Before a store owner can begin to sell products online, it is prudent that they have a product catalog that potential customers can look at on their browsers.
A product catalog can contain only a few items, in which case the standard WooCommerce point and click upload process is adequate.
However, once a vendor has over 100 items to sell on WooCommerce, the uploading and populating of the “product table” becomes a monumentally tedious and error prone.
More importantly, the hundreds of hours required to populate such a DB would be more wisely spent taking care of core business activities.
There are simple products, such the free WP CSV Import plugin I described in the previous post, that help mitigate the pain.
Unfortunately, these sorts of primitive upload plugins still require much work, and are less than ideal for handle large uploads. Moreover, product pictures still have to be uploaded manually (unless they are already available somewhere, in which case the store owner has to type or C&P hundreds if not thousands of links.)
Internal data relations in WooCommerce must be examined and corrected manually.
For example, it is possible for a CSV upload to identify a product quantity as 1, yet upon examination, a store owner will discover that the quantity descriptor for that product will be set to Out of stock.
Unfortunately, it does not appear that WooCommerce offers a solution to this problem.
Searching the Woothemes product catalog, one comes across a pricey Photography plugin, and that is pretty much it. This plugin costs $79, and appears to be limited in terms of the attributes that can be uploaded in batch mode to the WP database.
What is actually needed is a professional, robust, low-cost, and extremely user-friendly application that can quickly load large amounts Product data, including pictures, at the click of a button.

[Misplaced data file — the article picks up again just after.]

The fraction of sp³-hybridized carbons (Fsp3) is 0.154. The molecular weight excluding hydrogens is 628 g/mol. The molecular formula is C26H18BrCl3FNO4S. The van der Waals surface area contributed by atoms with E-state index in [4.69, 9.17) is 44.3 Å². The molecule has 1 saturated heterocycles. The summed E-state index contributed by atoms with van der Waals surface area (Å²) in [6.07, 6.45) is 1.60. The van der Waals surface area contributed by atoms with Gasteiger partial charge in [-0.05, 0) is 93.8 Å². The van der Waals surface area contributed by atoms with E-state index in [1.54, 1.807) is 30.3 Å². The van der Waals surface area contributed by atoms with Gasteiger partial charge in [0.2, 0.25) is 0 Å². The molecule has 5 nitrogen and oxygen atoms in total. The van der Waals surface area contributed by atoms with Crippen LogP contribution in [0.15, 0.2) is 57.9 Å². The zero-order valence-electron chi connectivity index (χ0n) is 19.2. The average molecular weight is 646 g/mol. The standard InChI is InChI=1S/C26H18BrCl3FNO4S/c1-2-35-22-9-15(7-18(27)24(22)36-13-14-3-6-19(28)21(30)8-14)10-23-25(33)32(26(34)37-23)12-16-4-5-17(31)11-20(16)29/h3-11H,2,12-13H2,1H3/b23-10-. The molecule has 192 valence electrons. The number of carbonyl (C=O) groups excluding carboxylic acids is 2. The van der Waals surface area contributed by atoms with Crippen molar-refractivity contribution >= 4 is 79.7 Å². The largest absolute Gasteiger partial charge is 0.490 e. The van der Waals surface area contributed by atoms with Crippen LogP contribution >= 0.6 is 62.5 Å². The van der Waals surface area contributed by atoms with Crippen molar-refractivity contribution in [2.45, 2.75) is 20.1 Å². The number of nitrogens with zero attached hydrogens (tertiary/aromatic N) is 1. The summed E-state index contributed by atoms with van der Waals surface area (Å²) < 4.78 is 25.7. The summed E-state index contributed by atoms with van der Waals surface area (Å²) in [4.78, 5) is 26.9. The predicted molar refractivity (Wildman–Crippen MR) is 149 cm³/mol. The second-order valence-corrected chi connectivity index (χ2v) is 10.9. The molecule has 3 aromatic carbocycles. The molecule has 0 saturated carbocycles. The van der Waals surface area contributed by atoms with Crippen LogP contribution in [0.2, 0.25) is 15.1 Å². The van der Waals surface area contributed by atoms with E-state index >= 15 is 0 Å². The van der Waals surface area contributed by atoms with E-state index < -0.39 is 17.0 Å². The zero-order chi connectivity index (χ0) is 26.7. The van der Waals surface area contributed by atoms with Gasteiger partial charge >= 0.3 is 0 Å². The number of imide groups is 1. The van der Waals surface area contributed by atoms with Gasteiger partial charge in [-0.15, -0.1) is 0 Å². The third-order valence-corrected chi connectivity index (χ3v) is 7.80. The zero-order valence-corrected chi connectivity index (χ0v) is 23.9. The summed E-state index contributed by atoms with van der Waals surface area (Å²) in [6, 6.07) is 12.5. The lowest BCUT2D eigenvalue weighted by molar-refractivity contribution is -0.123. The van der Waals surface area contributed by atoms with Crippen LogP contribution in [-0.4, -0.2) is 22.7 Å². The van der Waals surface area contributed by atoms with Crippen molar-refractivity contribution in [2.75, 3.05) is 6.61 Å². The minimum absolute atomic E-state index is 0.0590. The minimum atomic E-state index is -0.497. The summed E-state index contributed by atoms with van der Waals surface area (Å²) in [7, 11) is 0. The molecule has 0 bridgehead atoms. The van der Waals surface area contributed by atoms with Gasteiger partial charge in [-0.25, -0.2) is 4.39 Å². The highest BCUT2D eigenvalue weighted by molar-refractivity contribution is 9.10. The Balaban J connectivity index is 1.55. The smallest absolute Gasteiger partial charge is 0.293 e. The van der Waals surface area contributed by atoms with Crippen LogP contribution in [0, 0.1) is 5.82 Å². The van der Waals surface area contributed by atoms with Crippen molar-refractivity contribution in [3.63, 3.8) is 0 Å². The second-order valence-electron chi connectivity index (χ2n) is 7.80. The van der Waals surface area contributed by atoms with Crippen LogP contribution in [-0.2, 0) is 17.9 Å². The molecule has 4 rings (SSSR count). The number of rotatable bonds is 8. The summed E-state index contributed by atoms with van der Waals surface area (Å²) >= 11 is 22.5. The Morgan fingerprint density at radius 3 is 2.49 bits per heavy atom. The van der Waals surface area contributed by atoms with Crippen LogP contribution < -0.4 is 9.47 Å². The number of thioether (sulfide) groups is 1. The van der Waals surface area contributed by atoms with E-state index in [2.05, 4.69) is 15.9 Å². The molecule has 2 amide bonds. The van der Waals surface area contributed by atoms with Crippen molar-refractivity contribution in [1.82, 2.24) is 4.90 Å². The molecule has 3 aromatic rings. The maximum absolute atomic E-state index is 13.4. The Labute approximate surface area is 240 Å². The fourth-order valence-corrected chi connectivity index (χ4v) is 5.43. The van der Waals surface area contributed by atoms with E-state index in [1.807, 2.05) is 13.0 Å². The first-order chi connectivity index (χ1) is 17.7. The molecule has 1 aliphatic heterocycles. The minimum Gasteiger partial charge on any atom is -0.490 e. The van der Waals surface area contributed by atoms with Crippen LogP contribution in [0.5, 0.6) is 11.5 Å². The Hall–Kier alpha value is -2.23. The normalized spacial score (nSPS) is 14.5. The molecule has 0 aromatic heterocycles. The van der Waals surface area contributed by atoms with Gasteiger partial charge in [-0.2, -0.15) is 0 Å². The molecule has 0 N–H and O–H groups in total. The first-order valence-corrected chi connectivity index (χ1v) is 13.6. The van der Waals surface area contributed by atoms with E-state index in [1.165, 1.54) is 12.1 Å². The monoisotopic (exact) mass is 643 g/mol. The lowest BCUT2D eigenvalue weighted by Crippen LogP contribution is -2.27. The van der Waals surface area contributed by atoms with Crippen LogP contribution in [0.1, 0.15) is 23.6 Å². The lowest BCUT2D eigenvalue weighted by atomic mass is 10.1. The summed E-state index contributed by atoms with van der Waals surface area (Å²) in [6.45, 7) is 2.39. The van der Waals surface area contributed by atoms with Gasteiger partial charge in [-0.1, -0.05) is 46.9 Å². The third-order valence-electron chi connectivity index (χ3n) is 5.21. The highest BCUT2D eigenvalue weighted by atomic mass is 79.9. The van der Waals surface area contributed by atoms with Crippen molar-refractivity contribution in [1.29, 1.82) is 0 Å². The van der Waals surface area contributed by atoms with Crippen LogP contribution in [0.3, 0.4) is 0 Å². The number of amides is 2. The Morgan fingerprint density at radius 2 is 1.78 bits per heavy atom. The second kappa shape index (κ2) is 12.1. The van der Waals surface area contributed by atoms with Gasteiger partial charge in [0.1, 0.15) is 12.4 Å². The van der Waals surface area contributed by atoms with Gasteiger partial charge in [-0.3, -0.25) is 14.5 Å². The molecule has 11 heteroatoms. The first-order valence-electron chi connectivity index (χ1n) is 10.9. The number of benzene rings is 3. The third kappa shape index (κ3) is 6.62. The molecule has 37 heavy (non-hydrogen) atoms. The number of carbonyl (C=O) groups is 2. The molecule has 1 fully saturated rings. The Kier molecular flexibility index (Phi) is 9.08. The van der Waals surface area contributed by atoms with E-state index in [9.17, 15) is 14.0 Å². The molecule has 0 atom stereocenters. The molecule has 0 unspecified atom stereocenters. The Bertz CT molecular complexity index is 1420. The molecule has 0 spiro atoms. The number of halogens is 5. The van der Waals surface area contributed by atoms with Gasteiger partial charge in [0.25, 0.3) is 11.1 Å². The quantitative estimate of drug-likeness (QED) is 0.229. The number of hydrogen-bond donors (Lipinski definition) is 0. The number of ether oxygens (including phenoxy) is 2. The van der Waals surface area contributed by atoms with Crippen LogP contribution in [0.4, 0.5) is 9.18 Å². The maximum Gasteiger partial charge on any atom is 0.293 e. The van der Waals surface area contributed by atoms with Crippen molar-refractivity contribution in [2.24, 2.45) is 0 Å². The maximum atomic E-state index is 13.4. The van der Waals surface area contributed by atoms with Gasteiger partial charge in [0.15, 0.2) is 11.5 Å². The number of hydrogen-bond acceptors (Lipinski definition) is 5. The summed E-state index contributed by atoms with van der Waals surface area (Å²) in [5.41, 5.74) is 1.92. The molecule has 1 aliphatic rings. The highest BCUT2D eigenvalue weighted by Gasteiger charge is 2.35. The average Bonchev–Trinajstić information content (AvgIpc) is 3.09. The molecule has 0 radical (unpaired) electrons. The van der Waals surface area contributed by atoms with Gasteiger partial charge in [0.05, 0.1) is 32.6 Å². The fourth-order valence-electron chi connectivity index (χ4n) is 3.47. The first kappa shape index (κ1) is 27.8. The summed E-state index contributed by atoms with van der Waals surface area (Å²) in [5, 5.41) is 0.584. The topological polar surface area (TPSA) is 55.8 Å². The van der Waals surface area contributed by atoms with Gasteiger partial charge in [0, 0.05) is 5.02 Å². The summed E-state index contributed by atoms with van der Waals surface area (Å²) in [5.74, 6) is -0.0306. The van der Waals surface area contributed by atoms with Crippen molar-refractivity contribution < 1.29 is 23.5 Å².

Since WP and thus WooCommerce make use of the MySQL db as their persistence engine, such an application would ideally – in batch mode – be able to accept XML or CSV files.
Providing it can acquire administrative privileges, it should be able first ALTER MySQL tables in order to drop any existing referential integrity constraints, populate the necessary WP and Woocommerce custom tables using a fast proc such as LOAD DATA INFILE, then reapply the Woocommerce schema’s RI, and of course provide the user with an error file for any products that failed to load.
In this manner, a store owner could be assured that the Woocommerce Product table(s), which no doubt many internal dependencies between fields (such as the one indicated above involving quantity and In stock), provides an accurate snapshot of their business.
Even for someone who is not a database designer or architect, this issue can be usefully visualized using the conceptual eCommerce schema shown above. In this manner, an end user can begin to map his or her mental picture of the business to Woocommerce application, as well as being to identify any additional custom attributes that may be required (hello Metabox!)
I shall not get into this ER semantics of this toy schema here: suffice it to say that this is an abstract representation of a class transactional DB in 3NF. In future posts, I shall examine more closely how WooCommerce actuially uses the underlying WP tables and views to support ecommerce.
But for now, given that my client is impatient to load her catalog, I shall test a product that may be of most help to a harried store owner who wishes to spend as little time as possible clicking and typing endlessly in order to populate a product DB that may contain hundreds if not thousands of items and their associated descriptors.
This product is able to handle XML product files as well as zipped product images.
I’ll let you know how it turns out.